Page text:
I have a can of scratch-filler primer, the Wurth wheel paint and clear (got mine at Performance Products), some paint thinner, Bondo spot putty (or equivalent), sand paper and some 240 and 400 grit sandpaper (if you are REALLY anal, get some 600 grit paper). -Image by NASAracer-

Clean, Clean, Clean

This is one of the most important steps. Use paint thinner to thoroughly clean the entire area around the damage. You need to remove all traces of wax and silicones from the surface of the wheel. I’m going to remind you every step of the way to clean.

I’ll probably end up wiping down these surfaces 10 or more times before painting. If you don’t do this, the rest is pointless because the repair will not work.

Also, you should only work on the area of the wheel that is damaged. Don’t go nuts and try to paint half your wheel on the car. For this technique to succeed we will only sand and paint the immediate area around the damage.

Cleaning a wheel for reconditioning and repair
Use a lint-free cloth for cleaning your wheel. Prior to cleaning with paint thinner (Prepsol is even better), scrub the tire and wheel with dish detergent (Dawn) to remove as much silicone (tire protectant) as possible. Dry thoroughly. -Image by NASAracer-

Sand and Putty

I like to start by masking the tire from the wheel. Get the masking tape well behind the rim. Next, lightly sand the area to a nice “feather” with 240 grit sandpaper and apply spot putty.

Important: This entire project will work best if its a nice, warm day. The drying time of spot putty is minutes but if it’s cold or damp, this project is likely to not work out too well. Work in direct sunlight if necessary to keep the work area warm (not hot).

Remember to keep your sanding to the immediate area around the damage. Trust me on this!

Applying body filler puddy for wheel repair
Apply body filler as necessary to fill the damaged metal. (Image by NASAracer)
Use a sanding block (small wood block or rubber erasure) to get the best results. Although dry sanding works, wet sanding is best. (Image by NASAracer)
Sanding wheel for wheel repair
Here is the result after sanding. It’s ready for primer. (Image by NASAracer)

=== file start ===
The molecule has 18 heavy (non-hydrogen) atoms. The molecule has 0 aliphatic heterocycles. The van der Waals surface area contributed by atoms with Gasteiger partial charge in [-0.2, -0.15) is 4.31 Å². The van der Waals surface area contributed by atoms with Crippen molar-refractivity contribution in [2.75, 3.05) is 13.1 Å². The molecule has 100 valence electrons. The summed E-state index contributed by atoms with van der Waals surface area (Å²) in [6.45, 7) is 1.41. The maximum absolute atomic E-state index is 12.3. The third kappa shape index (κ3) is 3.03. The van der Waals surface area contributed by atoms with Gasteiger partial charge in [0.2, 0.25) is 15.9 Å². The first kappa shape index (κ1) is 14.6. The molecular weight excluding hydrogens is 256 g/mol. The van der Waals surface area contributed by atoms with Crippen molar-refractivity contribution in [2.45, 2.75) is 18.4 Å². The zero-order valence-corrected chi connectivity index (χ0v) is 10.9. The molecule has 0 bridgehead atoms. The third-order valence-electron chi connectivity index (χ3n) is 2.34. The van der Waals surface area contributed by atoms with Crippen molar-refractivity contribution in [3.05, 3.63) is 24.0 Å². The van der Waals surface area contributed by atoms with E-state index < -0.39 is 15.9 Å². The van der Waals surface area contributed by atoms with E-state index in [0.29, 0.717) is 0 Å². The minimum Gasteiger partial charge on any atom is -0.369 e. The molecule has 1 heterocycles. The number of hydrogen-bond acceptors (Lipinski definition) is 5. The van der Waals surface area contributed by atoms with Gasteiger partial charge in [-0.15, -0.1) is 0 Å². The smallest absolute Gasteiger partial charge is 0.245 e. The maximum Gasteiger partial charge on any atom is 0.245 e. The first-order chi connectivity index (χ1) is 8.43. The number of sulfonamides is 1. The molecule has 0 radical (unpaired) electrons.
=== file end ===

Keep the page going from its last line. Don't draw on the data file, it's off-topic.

Once you’ve done the first round of putty, switch to the finer of your sandpaper (400 grit in my case) and sand and putty until it feels and looks flush.

Note that I use the paper wrapped around a piece of wood to make a flat sanding block. It’s best to sand with a flat block to get a smooth, level finish.

Okay, here’s where a bit of laziness is going to create an entirely new project. The silver metallic paint will get everywhere. I’m talking permanently attached to the fender on the opposite corner of the car. Mask carefully and cover the entire car with an old sheet or equivalent.

Applying primer for alloy wheel repair.
With a light coat of primer you will be able to see pin holes that need spot putty. (Image by NASAracer)

I’ve used the scratch-filler primer and sanded it and put a bit more putty on. Note that this is the first place where I use my special  technique. Immediately after I spray the primer (or paint) I clean all of the overspray off the spokes of the wheel (clean rag and paint thinner) and the area around the inside of the rim.

I do not want to try to get the paint to smoothly adhere to the entire wheel! We only want to paint the repair. Only the clear coat will be sprayed without wiping off the over-spray. Wait for the primer to fully dry and lightly sand it with 400 or 600 grit sandpaper.

Before spray painting wheels with silver, clean with a lint-free cloth.


VITAL: Read the instructions on the can! If you try to use this paint in cold temperatures (or in damp conditions) it’s going to be a mess. Shake the can for at least a full minute and push the spray nozzle as you sweep across and release at the end.

Spray on, spray off.  Spray on, spray off. Apply as a very fine coat. You’re not trying to make it glossy. That’s the job of the top clearcoat.

Spray a fine coat of paint holding the can 9-10" away from the wheel.
This is roughly the distance I used the can from the wheel. I highly recommend practicing on a scrap part to get used to the distances and thickness this paint sprays. (Image by NASAracer)

Now we should be nearly done but (as always), Pete got inpatient and sprayed the clear way too soon. As a result, the clearcoat lifted the silver paint and messed up my job.

This is no biggie. Take a deep breath, get out your rag and the paint thinner and take it all off. The thinner I used did not eat into the primer so I simply cleaned the wheel (again) and re-sprayed the silver paint.

Allow wheel paint to dry thoroughly before applying clear.
Here’s the paint lifting due to the clearcoat being applied too soon. Be sure to give plenty of drying time. (Image by NASAracer)
Carefully remove the silver wheel paint overspray
Okay, fast forward a few minutes… I had to roll the car forward a bit to keep it in the sun and I had cleaned (and let fully dry) the wheel and RE-sprayed the silver. Now I’m carefully removing the silver over spray. (Image by NASAracer)

After the silver colorcoat dries, overnight is best, you can apply two thin coats of clear with about 20-30 minutes of drying time between coats.

After the clear dries (another day) you can use 1500-2000 grit wet and dry or a fine cut compound to feather in any traces of the repair. Use a final polish to restore full gloss.

Finished wheel after DIY alloy wheel repair
Here’s the nicely painted wheel. I let the paint dry overnight before applying the clear coat. (Image by NASAracer)

Alloy Wheel Repair Resources

First, I want to thank NASAracer for his excellent write-up and pictorial. If you want to do the job yourself, you won’t find better instructions.

While the job is easy enough, the problem most DIYers run into is finding the right paint. One brand and color does not fit all. While the German car makers have pretty much standardized on two colors, the Asian imports have several colors and GM, Ford and Chrysler can never agree on anything.

Also check out our page on Show Tires & Wheels!